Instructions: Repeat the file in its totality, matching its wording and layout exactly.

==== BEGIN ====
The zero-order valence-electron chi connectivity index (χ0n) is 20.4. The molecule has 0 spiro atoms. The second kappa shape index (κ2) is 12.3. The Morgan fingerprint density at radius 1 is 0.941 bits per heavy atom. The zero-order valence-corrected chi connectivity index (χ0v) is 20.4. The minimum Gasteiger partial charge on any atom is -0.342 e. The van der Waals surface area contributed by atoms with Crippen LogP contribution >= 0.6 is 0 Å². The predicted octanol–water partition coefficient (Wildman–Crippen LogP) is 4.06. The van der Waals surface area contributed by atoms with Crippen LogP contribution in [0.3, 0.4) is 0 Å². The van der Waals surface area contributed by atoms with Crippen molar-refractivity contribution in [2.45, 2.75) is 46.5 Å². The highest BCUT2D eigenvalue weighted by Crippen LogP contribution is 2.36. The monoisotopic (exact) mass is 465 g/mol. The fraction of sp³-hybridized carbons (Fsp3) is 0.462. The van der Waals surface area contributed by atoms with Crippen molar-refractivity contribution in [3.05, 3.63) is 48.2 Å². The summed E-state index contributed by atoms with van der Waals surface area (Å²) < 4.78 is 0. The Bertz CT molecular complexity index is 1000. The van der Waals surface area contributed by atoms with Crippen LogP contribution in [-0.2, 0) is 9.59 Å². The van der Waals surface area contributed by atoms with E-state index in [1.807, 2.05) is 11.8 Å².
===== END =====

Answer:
The zero-order valence-electron chi connectivity index (χ0n) is 20.4. The molecule has 0 spiro atoms. The second kappa shape index (κ2) is 12.3. The Morgan fingerprint density at radius 1 is 0.941 bits per heavy atom. The zero-order valence-corrected chi connectivity index (χ0v) is 20.4. The minimum Gasteiger partial charge on any atom is -0.342 e. The van der Waals surface area contributed by atoms with Crippen LogP contribution >= 0.6 is 0 Å². The predicted octanol–water partition coefficient (Wildman–Crippen LogP) is 4.06. The van der Waals surface area contributed by atoms with Crippen LogP contribution in [0.3, 0.4) is 0 Å². The van der Waals surface area contributed by atoms with Crippen molar-refractivity contribution in [2.45, 2.75) is 46.5 Å². The highest BCUT2D eigenvalue weighted by Crippen LogP contribution is 2.36. The monoisotopic (exact) mass is 465 g/mol. The fraction of sp³-hybridized carbons (Fsp3) is 0.462. The van der Waals surface area contributed by atoms with Crippen molar-refractivity contribution in [3.05, 3.63) is 48.2 Å². The summed E-state index contributed by atoms with van der Waals surface area (Å²) < 4.78 is 0. The Bertz CT molecular complexity index is 1000. The van der Waals surface area contributed by atoms with Crippen LogP contribution in [-0.2, 0) is 9.59 Å². The van der Waals surface area contributed by atoms with E-state index in [1.807, 2.05) is 11.8 Å².